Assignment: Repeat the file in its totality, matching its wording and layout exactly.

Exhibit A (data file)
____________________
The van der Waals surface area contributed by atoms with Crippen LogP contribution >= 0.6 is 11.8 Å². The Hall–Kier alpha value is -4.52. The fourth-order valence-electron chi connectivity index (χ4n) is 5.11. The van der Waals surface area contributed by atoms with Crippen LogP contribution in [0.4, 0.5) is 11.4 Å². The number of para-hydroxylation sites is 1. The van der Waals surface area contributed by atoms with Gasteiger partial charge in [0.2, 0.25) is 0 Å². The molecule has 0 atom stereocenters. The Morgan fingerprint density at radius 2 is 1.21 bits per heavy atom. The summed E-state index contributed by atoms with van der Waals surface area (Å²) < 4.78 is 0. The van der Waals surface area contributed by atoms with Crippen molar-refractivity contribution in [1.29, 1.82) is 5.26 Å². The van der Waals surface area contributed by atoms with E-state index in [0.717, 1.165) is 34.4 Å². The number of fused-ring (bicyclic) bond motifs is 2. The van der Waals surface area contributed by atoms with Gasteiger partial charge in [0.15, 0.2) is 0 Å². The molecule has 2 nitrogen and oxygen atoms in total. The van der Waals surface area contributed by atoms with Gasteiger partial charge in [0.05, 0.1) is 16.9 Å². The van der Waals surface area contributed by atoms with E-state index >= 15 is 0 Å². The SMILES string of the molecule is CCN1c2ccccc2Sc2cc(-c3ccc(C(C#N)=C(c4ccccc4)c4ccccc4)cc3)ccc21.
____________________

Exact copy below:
The van der Waals surface area contributed by atoms with Crippen LogP contribution >= 0.6 is 11.8 Å². The Hall–Kier alpha value is -4.52. The fourth-order valence-electron chi connectivity index (χ4n) is 5.11. The van der Waals surface area contributed by atoms with Crippen LogP contribution in [0.4, 0.5) is 11.4 Å². The number of para-hydroxylation sites is 1. The van der Waals surface area contributed by atoms with Gasteiger partial charge in [0.2, 0.25) is 0 Å². The molecule has 0 atom stereocenters. The Morgan fingerprint density at radius 2 is 1.21 bits per heavy atom. The summed E-state index contributed by atoms with van der Waals surface area (Å²) < 4.78 is 0. The van der Waals surface area contributed by atoms with Crippen molar-refractivity contribution in [1.29, 1.82) is 5.26 Å². The van der Waals surface area contributed by atoms with E-state index in [0.717, 1.165) is 34.4 Å². The number of fused-ring (bicyclic) bond motifs is 2. The van der Waals surface area contributed by atoms with Gasteiger partial charge in [0.15, 0.2) is 0 Å². The molecule has 2 nitrogen and oxygen atoms in total. The van der Waals surface area contributed by atoms with Gasteiger partial charge in [0.05, 0.1) is 16.9 Å². The van der Waals surface area contributed by atoms with E-state index >= 15 is 0 Å². The SMILES string of the molecule is CCN1c2ccccc2Sc2cc(-c3ccc(C(C#N)=C(c4ccccc4)c4ccccc4)cc3)ccc21.